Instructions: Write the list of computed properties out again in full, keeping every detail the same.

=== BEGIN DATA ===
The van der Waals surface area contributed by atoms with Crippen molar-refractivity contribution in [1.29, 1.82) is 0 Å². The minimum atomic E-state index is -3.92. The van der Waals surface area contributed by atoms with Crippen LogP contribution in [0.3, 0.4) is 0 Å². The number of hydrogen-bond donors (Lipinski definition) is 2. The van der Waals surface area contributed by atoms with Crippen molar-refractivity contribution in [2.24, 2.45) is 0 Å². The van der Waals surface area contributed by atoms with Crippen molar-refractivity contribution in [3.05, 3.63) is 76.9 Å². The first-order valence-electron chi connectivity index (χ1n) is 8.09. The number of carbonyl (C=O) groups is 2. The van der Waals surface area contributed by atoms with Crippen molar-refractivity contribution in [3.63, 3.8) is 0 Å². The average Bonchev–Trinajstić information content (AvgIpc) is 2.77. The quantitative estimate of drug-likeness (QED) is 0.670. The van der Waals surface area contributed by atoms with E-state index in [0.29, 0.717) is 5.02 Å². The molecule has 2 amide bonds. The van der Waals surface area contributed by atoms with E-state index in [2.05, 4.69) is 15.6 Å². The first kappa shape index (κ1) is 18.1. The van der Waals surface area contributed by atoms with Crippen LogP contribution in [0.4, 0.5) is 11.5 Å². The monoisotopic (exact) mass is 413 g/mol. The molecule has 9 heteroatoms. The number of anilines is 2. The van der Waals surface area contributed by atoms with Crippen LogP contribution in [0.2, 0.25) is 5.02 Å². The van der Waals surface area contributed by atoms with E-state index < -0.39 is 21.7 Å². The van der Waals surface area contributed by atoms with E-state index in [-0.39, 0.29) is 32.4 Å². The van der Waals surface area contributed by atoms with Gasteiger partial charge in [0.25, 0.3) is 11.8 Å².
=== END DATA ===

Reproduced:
The van der Waals surface area contributed by atoms with Crippen molar-refractivity contribution in [1.29, 1.82) is 0 Å². The minimum atomic E-state index is -3.92. The van der Waals surface area contributed by atoms with Crippen LogP contribution in [0.3, 0.4) is 0 Å². The number of hydrogen-bond donors (Lipinski definition) is 2. The van der Waals surface area contributed by atoms with Crippen molar-refractivity contribution in [2.24, 2.45) is 0 Å². The van der Waals surface area contributed by atoms with Crippen molar-refractivity contribution in [3.05, 3.63) is 76.9 Å². The first-order valence-electron chi connectivity index (χ1n) is 8.09. The number of carbonyl (C=O) groups is 2. The van der Waals surface area contributed by atoms with Crippen molar-refractivity contribution in [3.63, 3.8) is 0 Å². The average Bonchev–Trinajstić information content (AvgIpc) is 2.77. The quantitative estimate of drug-likeness (QED) is 0.670. The van der Waals surface area contributed by atoms with E-state index in [0.29, 0.717) is 5.02 Å². The molecule has 2 amide bonds. The van der Waals surface area contributed by atoms with E-state index in [2.05, 4.69) is 15.6 Å². The first kappa shape index (κ1) is 18.1. The van der Waals surface area contributed by atoms with Crippen LogP contribution in [0.4, 0.5) is 11.5 Å². The monoisotopic (exact) mass is 413 g/mol. The molecule has 9 heteroatoms. The number of anilines is 2. The van der Waals surface area contributed by atoms with Crippen LogP contribution in [0.2, 0.25) is 5.02 Å². The van der Waals surface area contributed by atoms with E-state index < -0.39 is 21.7 Å². The van der Waals surface area contributed by atoms with E-state index in [-0.39, 0.29) is 32.4 Å². The van der Waals surface area contributed by atoms with Gasteiger partial charge in [0.25, 0.3) is 11.8 Å².